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  • Using Herbs

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    9 posts, 5 voices, 1313 views, started Oct 6, 2010

    Posted on Wednesday, October 6, 2010




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      Pearl
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      The following sums up my philosophy concerning the correct use of herbs:

      If you decide to buy capsules, of this or any herb, make sure it says "standardized" on the bottle. This means that the manufacturer has made certain that each pill is of the same potency.  

      The thing about herbs is that the effectiveness can vary from plant to plant. How potent an herb is can depend on what other plants that herb is growing next to. Herbs develop substances as a defense from other plants. The beneficial properties that an herb develops is like its immune system. For example, jewelweed is an antidote to poison ivy. All jewelweed will counteract poison ivy; however, jewelweed that grows near poison ivy (and it usually does) will have developed stronger properties against that plant so a jewelweed plant that grows near poison ivy will be more effective at stopping the rash than a jewelweed plant that hasn't grown near poison ivy.

      This is one reason why most herbs are more effective when used in certain combinations and why sometimes an herbal remedy is effective and sometimes it isn't. If you try an herbal remedy and it doesn't work, then the plant was probably not grown in the right conditions or you aren't using in the right combination with other things or the herb you used might be too old.  

      The pharmaceutical companies are trying to do with herbs what they have done with drugs, but they have the wrong attitude. The drug companies try to isolate one substance from a plant and make it into a single pill. Wrong. It just doesn't work that way. With herbs and with food, the whole is more than the sum of its parts. A wholistic approach needs to be taken. Isolating one substance in an herb is never going to be as effective as using the whole, properly grown and harvested herb.

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          Cathie Beck wrote Oct 11, 2010
        • Bernadette, thanks for the information about where an herb grows. That makes so much sense to me. And I agree with the information of what the drug companies do in producing drugs that mimic herbs. I believe it’s why so many drugs have horrible side effects.  

          Cathie



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          Cathie Beck wrote Oct 11, 2010
        • Ok, I thought I’d share my use of herbs for my wolf dog’s seizures with you Ladies. I tincture the passionflower (sedative) and skullcap (nervine) separately and then mix them in equal parts to keep in a jar in the herbs pantry. I use a plastic syringe I got with buying the children’s Motrin, find the gap between teeth with my finger and slowly give him the dose of tinctured herbs. The alcohol of the tincture gives the herbs a fast delivery method because it goes directly into his blood stream.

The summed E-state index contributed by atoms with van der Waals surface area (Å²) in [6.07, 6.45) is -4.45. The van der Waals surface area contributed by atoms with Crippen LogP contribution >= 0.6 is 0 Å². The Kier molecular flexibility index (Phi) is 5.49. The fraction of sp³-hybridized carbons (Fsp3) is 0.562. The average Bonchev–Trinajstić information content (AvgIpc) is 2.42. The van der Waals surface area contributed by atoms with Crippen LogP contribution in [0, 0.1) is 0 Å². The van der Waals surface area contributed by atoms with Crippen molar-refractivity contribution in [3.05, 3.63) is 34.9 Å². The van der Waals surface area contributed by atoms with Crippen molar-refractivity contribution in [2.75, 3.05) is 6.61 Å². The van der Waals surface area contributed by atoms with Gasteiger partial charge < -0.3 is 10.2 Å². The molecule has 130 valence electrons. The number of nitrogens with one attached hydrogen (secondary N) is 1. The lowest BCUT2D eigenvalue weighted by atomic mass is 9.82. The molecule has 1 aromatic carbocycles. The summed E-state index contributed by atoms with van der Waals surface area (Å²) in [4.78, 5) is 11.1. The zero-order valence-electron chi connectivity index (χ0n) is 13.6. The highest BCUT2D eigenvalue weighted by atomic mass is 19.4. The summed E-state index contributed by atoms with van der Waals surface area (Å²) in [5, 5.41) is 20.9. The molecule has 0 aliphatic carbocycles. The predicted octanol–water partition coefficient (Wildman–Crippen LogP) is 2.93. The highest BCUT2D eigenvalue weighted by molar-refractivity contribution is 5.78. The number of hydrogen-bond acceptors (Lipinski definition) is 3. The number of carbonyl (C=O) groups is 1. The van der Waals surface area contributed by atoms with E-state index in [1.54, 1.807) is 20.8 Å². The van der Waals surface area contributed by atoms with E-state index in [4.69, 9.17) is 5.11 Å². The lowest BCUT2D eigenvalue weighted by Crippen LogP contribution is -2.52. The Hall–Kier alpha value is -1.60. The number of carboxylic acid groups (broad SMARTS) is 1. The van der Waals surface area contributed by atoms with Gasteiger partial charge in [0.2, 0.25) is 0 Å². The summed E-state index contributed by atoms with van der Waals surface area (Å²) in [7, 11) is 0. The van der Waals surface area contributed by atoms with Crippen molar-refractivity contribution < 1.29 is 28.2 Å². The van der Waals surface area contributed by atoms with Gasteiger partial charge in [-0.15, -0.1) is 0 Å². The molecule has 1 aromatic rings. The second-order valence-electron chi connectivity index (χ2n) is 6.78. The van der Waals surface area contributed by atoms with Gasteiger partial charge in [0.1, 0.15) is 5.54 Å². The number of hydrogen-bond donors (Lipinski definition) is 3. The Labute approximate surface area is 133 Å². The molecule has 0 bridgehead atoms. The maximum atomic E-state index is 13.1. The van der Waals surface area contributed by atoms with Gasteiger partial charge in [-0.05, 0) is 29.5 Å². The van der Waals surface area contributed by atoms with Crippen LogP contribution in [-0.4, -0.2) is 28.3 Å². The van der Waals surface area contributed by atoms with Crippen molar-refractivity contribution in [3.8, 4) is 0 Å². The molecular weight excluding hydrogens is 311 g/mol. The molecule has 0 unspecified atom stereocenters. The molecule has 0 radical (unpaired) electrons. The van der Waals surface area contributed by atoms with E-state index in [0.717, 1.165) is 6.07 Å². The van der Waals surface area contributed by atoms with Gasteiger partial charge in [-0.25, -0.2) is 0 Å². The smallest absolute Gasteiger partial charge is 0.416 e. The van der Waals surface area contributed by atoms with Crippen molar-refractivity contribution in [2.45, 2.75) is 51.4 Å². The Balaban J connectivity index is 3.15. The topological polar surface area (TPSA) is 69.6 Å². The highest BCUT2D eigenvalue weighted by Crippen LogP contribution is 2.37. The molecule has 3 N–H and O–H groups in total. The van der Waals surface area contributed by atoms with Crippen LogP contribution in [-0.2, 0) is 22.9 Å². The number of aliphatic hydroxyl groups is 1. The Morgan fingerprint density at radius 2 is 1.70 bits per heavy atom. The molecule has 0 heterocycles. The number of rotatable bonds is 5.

I can’t say how much to give an animal off the top of my head, my wolf dog weighs more than I do so I figured out his dosage by that, and also by his response time to the herbs.
          There’s some good books on herbal remedies for animals. One is “All you wanted to know about Herbs for Pets” by Mary and Gregory Tilford.  

          Cathie



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          Cynthia Schmidt wrote Oct 11, 2010
        • Really good information, ladies. I haven’t used herbs much medicinally - only the culinary kind. But one thing I like is to make a tea out of ginger - not exactly an herb I know. But if you steep about a thumb size knob of ginger, chopped up in some water for about 15 minutes then strain it and add some honey or agave nectar it will take away any full feeling after a big meal, calm a cough if you have a cold or act as an expectorant if you have congestion.
          And it tastes good.



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          Cathie Beck wrote Oct 13, 2010
        • Cynthia, ginger is a “warming” herb and that is why it’s so great for digestion. Here’s more about it. It’s often used with other herbs as a “carrier” herb, meaning... it helps delivery of the medicinal properties of other herbs. Tinctures make a quick run into the blood stream while teas and capsules go slowly through our digestion system. Ginger will speed that up.  

          Oh, and ginger is real good for easing gas. I like the candied ginger pieces because it's like treating a discomfort with a treat.    

          Cathie



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          007pouty wrote Oct 13, 2010
        • Bernadette,
          Thank you for the information.  I just came from the doctor today and she told me to get ginger for my nausea.  I’m glad I read about “standard” now I’ll be sure to check.   This is my last resort before she has to send me somewhere else for another medicinal drug that I do not approve of, but at this point would take if it helped with not feeling nauseous all the time.



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          Cathie Beck wrote Oct 14, 2010
        • Morning Bernadette,
          There’s some decent books on herbs for cats & dogs. I recently heard that wormwood is good for fleas also, but I’d try the tansy because the wormwood is listed as toxic and I don’t want to rub it between my hands. ;oP
          While we‘re talking about books, my oldest herb book is John Lust’s, The Herb Book. Lots of good information! It just has line drawings of herb, but descriptions are detailed.  

          Cathie



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  • Herbs and Their Uses View Group »

    A place for people to discuss growing and using herbs.